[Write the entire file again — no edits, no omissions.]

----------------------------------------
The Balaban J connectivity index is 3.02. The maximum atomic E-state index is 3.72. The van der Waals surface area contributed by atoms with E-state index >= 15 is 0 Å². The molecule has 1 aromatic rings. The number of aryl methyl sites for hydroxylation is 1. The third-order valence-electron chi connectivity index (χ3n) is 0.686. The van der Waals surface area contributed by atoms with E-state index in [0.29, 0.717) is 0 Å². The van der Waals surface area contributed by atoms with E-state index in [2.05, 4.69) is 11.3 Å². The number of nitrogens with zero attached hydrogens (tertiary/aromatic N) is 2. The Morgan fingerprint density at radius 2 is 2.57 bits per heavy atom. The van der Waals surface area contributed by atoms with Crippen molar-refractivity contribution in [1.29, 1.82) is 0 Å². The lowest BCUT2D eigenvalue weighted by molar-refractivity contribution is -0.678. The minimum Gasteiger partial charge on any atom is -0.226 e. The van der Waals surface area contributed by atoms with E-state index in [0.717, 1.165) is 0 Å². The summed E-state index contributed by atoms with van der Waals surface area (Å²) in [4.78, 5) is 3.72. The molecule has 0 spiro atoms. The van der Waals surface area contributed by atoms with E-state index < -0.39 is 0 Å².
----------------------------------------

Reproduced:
The Balaban J connectivity index is 3.02. The maximum atomic E-state index is 3.72. The van der Waals surface area contributed by atoms with E-state index >= 15 is 0 Å². The molecule has 1 aromatic rings. The number of aryl methyl sites for hydroxylation is 1. The third-order valence-electron chi connectivity index (χ3n) is 0.686. The van der Waals surface area contributed by atoms with E-state index in [0.29, 0.717) is 0 Å². The van der Waals surface area contributed by atoms with E-state index in [2.05, 4.69) is 11.3 Å². The number of nitrogens with zero attached hydrogens (tertiary/aromatic N) is 2. The Morgan fingerprint density at radius 2 is 2.57 bits per heavy atom. The van der Waals surface area contributed by atoms with Crippen molar-refractivity contribution in [1.29, 1.82) is 0 Å². The lowest BCUT2D eigenvalue weighted by molar-refractivity contribution is -0.678. The minimum Gasteiger partial charge on any atom is -0.226 e. The van der Waals surface area contributed by atoms with E-state index in [0.717, 1.165) is 0 Å². The summed E-state index contributed by atoms with van der Waals surface area (Å²) in [4.78, 5) is 3.72. The molecule has 0 spiro atoms. The van der Waals surface area contributed by atoms with E-state index < -0.39 is 0 Å².